Make a short lead (some call it a tag). Use 1/4 inch cord with a clip on one end. Make it in length so that if hold it at the very end, you can hook your thumb in your front pants pocket. For most dogs this is about 6-8inches.
    Teach the dog to sit with the heeeling stick. A nice firm slap on the butt when you command "sit". At the same time lift up on the lead you are using (not the tag yet).

    To teach to be steady:
    If dog in on your left side. Hold tag line in right hand, pulling up on the lead with some pressure (called a taunt lead). You watch the dogs butt. Have heeling stick in your left hand. Have someone else throw a bumper. Remember the dogs job is to watch the bumper. Yours is to watch his butt. If he lifts his butt, command sit and slap him on the rump with the heeling stick. You are looking to get a good sting. Have your helper pick up the bumper (don't let the dog have it. This step is because of the age and previous experiences with your dog). Repeat until the dog sits calmly, then release on his name. Just let go of the tag lead.
    The next step is a loose lead. No pressure on the lead, just some slack but still hold it like described above. You watch the dogs butt. If he moves slap with the heeling stick. Just hard enough for a good sting. If he moves have your helper pick up the bumper.

    The you can move on to letting the lead dangle beside him. Caution: you might want to get him ecollar conditioned for this step.

    The advantage of the short tag lead is that you can just let go of it and the dog can run with the lead dragging along between his legs or wherever.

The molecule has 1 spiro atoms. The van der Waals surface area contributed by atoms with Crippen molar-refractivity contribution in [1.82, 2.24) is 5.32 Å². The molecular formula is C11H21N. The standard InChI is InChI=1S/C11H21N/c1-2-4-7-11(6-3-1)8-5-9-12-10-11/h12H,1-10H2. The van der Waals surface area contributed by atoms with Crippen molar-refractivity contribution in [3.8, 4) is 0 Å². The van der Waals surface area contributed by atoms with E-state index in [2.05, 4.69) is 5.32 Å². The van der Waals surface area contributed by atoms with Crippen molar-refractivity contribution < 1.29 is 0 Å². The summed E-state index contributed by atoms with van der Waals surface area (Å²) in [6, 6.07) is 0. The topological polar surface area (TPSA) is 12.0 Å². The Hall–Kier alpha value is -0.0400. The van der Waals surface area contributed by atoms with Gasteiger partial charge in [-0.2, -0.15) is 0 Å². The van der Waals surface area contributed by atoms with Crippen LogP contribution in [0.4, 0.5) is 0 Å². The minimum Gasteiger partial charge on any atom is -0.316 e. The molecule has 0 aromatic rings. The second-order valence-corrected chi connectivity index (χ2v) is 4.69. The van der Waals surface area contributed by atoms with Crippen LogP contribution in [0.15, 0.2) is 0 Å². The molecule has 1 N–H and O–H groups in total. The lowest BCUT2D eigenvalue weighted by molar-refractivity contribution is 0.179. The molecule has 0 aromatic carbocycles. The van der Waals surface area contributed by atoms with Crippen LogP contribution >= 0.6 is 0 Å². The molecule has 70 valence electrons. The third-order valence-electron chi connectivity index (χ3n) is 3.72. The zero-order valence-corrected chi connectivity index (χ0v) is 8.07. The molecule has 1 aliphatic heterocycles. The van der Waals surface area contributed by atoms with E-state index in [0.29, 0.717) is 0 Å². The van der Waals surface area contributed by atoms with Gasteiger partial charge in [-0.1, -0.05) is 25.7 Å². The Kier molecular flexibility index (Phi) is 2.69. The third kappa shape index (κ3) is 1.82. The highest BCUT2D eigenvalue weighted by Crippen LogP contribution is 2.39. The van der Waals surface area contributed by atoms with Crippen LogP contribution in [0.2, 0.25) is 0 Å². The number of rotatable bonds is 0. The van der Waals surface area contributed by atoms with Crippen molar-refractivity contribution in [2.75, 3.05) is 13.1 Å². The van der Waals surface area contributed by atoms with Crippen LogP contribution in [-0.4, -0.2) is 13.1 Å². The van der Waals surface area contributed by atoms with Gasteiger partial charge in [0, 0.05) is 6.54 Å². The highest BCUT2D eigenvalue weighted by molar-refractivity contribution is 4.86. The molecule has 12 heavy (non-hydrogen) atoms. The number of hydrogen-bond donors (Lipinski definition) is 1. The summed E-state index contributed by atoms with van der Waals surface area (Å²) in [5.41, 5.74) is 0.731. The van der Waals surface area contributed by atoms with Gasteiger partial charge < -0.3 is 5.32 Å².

This is not a one or two day process but will take a while, maybe several weeks since he has been accustomed to creeping or breaking. You are not going to intiminate the dog. It will be good for him in the long run and make him a better dog.
    Evan gave you some good advise about getting on a training program. There are three that are talked about the most on this site. They are:
    Total Retriever Training, 2ed. by Mike Lardy
    Smartworks by Evan Graham
    Fowldogs by Rick S.

    There a lots of previous posts about these training programs. Yes, they are relatively expensive but cheap in the long run. If you can't afford one of them, I would suggest Mike Lardy's compilation of Retriever Journal articles, Vol 1. It is only $25. It describes the steadying process much more artifully and in more detail than I did with pictures, etc.

    You can also do a search on this site and see some videos of Rowdy (by Pirate) becoming more steady gradually.

    There are some previous threads about the advantages of using a prong collar. I would strongly suggest it for this dog. And for your ease in progressing. With some dogs a choke chain is more than adequate.
    Hope this helps.
    Wayne Nutt
    Go Nutts with dog training

    HRCH Patton's Parker Co. Shadow "Shadow"
    HRCH Clineline Hijacker "Jack"
    HRCH Marks a Lot Midnight Hudson, SH "Hudson"-retired
    Castile Creek's Rawhide, SH "Rowdy"

  9. #9

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    Dave Wilson www.goldleaf retrievers Newton Grove NC .Give him A call. Maybe go train with him . Great guy and trainer.
    Last edited by Glenn Harrison; 08-17-2013 at 04:48 PM.